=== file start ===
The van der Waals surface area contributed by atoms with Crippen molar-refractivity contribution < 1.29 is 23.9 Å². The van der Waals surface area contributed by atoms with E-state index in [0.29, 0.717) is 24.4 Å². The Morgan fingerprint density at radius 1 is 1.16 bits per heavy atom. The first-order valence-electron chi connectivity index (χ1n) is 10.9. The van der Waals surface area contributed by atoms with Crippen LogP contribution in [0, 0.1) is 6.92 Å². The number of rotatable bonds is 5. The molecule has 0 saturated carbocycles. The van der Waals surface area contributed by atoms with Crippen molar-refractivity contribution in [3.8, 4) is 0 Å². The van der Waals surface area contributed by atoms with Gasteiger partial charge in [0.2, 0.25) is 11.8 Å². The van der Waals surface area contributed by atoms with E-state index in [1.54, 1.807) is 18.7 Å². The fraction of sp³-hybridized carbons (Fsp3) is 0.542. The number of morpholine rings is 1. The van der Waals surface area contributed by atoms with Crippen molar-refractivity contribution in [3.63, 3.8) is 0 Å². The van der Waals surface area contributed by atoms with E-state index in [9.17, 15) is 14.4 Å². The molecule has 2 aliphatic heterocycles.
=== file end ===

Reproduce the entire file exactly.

The van der Waals surface area contributed by atoms with Crippen molar-refractivity contribution < 1.29 is 23.9 Å². The van der Waals surface area contributed by atoms with E-state index in [0.29, 0.717) is 24.4 Å². The Morgan fingerprint density at radius 1 is 1.16 bits per heavy atom. The first-order valence-electron chi connectivity index (χ1n) is 10.9. The van der Waals surface area contributed by atoms with Crippen LogP contribution in [0, 0.1) is 6.92 Å². The number of rotatable bonds is 5. The molecule has 0 saturated carbocycles. The van der Waals surface area contributed by atoms with Crippen molar-refractivity contribution in [3.8, 4) is 0 Å². The van der Waals surface area contributed by atoms with Gasteiger partial charge in [0.2, 0.25) is 11.8 Å². The van der Waals surface area contributed by atoms with E-state index in [1.54, 1.807) is 18.7 Å². The fraction of sp³-hybridized carbons (Fsp3) is 0.542. The number of morpholine rings is 1. The van der Waals surface area contributed by atoms with Crippen molar-refractivity contribution in [3.63, 3.8) is 0 Å². The van der Waals surface area contributed by atoms with E-state index in [9.17, 15) is 14.4 Å². The molecule has 2 aliphatic heterocycles.